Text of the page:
China Macro Reporter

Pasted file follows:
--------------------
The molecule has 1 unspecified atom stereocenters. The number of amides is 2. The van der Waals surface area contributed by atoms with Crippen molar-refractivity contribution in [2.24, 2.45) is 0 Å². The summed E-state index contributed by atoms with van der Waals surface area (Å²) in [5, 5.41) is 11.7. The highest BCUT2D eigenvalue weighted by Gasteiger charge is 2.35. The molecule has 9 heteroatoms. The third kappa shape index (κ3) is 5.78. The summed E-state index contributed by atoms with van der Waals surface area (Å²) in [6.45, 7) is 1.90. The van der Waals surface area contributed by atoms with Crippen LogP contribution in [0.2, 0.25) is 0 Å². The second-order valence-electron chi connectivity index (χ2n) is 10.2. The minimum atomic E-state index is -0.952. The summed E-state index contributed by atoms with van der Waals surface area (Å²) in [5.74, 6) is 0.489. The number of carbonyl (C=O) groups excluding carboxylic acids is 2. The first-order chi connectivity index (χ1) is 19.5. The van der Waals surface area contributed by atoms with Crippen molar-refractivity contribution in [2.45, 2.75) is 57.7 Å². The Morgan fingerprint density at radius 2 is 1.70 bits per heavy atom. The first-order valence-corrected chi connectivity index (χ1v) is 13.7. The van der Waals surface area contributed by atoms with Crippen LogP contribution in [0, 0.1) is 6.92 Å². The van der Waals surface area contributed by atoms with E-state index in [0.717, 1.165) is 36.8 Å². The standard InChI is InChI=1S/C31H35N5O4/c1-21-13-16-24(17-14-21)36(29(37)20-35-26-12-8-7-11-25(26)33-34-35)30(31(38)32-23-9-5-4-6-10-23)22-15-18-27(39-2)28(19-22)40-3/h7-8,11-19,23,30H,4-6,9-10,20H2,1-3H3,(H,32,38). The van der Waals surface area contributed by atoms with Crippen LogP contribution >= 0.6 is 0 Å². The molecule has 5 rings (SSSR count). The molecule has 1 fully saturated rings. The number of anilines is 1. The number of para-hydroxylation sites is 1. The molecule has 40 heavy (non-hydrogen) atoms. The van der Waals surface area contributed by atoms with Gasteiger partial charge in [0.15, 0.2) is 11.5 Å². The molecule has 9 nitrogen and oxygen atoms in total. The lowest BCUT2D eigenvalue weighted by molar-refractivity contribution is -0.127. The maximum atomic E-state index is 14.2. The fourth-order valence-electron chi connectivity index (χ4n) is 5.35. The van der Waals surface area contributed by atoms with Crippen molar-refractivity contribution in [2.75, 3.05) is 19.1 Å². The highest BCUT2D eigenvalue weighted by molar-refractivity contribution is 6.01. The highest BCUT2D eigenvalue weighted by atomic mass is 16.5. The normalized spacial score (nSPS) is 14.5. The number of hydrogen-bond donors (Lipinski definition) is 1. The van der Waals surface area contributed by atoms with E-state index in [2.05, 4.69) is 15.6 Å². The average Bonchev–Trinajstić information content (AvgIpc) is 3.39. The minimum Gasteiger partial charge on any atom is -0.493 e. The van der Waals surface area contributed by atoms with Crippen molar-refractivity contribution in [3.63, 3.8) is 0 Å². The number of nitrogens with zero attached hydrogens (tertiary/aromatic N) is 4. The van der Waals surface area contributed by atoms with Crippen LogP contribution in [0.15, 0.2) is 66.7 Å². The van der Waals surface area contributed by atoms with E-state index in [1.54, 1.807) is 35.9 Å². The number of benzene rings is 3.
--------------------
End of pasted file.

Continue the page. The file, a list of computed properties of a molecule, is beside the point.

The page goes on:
1. ‘China’s rise would have eroded any hegemon’s unrivaled power, no matter how skillful its diplomacy’: Fareed Zakaria